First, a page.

Written by Steve Cox
Read The Fight at the Inn - Part I here.
Captain Hightower emerged from the breakfast room as Tom strode into the inn.
‘My compliments, Sir. We’re about to be attacked from the north and I must check the dispositions of the musket men upstairs.’
Captain Hightower nodded and followed Tom up the narrow, uneven stairs to the first floor where they found a dozen men blowing on match cord, the woven ropes of tallow that would light the gunpowder in the firepan of their muskets to send an ounce of lead speeding towards their targets.
Looking out the window the men could see a crowd of attackers crossing the ford and racing up the gentle slope towards the inn.
‘Those fellows seem to know where they’re headed.’ Captain Hightower noted. ‘Wait till they reach those bushes, ten yards out, then give them a volley.’
‘Can you direct the fire from here, Sir?’ Tom asked. ‘I’ll go and make sure the Pikemen don’t let anyone in.’ Not waiting for an answer, Tom disappeared down the stairs. The noise of a ragged volley was heard as he reached the ground floor again and looked to see where the Pikemen were placed.
The sixteen men were spread through the four ground floor rooms. They stood back from the shuttered windows and barricaded doors, one man at each window eyeing the enemy through cracks in the timber, relaying their progress to his mates.
‘Not long now.’ one barked. ‘The lads upstairs have slowed them down a bit.’
Tom moved to look and saw that the musket balls must have knocked down some men causing the rest to hesitate and lose momentum in their headlong rush to the building. But while the muskets reloaded, the attackers regained their wits and ran faster towards the inn.
Moments later, there was a thunderous thumping on the doors and shutters; splinters of wood suddenly jutted inwards and the whole building quivered. The Pikemen stood poised, like a dog waiting for the cat to make the first move. Their sixteen foot long pikes were left stacked in a corner and each man was armed with a short, stiff sword. Tom was armed with a similar sword but he also had a halberd: a six foot pole on which was a vicious billhook and spike.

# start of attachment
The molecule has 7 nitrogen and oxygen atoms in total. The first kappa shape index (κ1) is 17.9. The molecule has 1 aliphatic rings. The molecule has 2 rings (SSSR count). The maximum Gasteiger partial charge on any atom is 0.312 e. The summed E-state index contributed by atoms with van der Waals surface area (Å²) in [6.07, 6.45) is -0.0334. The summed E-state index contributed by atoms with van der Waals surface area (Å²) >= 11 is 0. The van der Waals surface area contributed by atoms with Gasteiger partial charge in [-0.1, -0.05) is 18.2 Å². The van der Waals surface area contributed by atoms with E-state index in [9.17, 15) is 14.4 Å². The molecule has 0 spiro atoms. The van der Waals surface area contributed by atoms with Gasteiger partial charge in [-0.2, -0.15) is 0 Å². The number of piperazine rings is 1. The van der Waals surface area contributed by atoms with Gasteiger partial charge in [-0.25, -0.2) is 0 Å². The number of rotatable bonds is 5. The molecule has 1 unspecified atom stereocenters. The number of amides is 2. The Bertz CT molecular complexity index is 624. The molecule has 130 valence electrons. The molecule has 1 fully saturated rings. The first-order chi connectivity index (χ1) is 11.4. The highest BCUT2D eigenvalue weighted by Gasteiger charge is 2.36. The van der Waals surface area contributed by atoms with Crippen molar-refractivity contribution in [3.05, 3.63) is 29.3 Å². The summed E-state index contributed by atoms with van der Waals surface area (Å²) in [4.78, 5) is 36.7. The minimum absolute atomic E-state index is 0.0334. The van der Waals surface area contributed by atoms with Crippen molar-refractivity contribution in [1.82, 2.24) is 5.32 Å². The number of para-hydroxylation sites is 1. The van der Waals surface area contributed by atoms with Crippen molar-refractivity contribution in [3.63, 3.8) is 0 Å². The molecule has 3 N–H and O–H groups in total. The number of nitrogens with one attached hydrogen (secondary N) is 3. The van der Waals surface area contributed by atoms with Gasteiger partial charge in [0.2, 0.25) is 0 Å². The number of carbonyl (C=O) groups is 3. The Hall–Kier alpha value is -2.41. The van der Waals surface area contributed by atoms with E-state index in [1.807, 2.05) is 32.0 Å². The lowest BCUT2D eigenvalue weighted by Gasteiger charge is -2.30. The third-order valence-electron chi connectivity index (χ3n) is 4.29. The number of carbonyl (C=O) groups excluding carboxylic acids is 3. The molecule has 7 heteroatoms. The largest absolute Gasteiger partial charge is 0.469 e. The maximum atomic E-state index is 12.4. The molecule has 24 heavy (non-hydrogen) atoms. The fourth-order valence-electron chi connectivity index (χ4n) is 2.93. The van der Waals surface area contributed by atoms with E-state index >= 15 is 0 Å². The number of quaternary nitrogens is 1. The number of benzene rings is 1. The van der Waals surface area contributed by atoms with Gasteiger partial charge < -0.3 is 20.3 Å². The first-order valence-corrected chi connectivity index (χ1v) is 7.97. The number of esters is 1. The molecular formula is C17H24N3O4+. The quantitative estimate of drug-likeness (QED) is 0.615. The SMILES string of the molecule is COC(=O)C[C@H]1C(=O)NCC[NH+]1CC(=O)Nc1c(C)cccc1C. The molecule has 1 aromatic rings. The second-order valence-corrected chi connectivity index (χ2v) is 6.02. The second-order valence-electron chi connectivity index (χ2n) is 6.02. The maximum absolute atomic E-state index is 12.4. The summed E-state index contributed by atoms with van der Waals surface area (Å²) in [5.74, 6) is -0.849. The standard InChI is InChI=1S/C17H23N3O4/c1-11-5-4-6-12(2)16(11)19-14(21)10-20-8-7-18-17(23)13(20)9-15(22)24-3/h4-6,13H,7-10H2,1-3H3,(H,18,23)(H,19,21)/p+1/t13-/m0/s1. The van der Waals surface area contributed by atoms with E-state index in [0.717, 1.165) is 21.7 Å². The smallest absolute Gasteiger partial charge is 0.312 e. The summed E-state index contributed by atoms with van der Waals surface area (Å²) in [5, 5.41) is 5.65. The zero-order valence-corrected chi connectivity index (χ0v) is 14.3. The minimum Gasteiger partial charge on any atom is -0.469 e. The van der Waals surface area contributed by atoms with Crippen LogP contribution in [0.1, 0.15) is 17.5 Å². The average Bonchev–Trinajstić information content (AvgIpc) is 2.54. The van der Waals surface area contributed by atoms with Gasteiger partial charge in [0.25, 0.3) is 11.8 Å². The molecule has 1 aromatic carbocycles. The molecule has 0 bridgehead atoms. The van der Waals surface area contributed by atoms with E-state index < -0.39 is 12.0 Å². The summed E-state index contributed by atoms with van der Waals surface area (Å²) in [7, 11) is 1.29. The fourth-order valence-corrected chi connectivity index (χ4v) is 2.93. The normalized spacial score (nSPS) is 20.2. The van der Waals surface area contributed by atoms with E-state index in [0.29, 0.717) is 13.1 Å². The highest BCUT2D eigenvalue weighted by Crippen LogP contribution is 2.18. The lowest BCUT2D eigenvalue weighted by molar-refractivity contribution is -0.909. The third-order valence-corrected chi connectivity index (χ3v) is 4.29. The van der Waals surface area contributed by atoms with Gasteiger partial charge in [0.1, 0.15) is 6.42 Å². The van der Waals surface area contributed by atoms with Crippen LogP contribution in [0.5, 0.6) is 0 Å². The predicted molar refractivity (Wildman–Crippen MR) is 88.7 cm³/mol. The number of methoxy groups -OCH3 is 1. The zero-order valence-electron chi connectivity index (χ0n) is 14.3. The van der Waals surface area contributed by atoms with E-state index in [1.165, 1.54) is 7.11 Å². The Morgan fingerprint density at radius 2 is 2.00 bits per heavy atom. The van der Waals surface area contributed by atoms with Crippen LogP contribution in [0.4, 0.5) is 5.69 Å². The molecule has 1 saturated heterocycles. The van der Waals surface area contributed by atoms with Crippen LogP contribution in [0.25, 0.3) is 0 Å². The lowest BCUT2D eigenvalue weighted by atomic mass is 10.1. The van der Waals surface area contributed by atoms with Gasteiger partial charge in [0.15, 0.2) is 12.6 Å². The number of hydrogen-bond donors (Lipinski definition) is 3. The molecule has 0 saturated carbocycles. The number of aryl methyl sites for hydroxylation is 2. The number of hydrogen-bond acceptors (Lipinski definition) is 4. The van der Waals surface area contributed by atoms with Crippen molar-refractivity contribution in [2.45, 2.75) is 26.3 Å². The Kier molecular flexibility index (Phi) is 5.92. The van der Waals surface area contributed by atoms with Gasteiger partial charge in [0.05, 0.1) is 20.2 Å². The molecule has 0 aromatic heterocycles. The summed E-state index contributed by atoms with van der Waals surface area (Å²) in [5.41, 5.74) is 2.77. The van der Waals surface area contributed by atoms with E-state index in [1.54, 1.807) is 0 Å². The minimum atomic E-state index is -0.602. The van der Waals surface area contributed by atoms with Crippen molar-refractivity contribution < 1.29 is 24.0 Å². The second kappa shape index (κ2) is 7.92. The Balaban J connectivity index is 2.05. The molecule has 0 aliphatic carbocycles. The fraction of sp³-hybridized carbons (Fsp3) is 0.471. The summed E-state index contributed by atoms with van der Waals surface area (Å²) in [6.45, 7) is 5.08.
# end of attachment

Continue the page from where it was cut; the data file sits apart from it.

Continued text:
A door in the next room gave up the unequal struggle and a knot of bellicose men tumbled in, only to be met by equal ferocity from the defenders and driven back to the threshold. A window caved in, more men jumped through the opening, again being met with defiance. But the defenders were under increasing pressure as more men pushed in from outside.
Another ragged volley from upstairs produced groans and shouts and renewed vigour from the attackers. Indoor-fighting was preferable to being an open target for Musketeers. But the enthusiasm of the attackers was brittle and buckled against the continued resistance of the defenders. The tide of attackers slackened and the defenders pushed harder to speed the ebb as the local men started drifting backwards. Men leaped through the windows again and suddenly they’d gone, racing back the way they’d come, zigzagging to put off the aim of the Musketeers who now cheered as they took pot shots. Few were felled as the distance quickly increased beyond the accuracy of the weapon.
Tom leaned on his halberd: it was blunted and chipped but not bloody.
Myers stood in the doorway. ‘Sergeant, The west gate. It's being smashed to pieces.'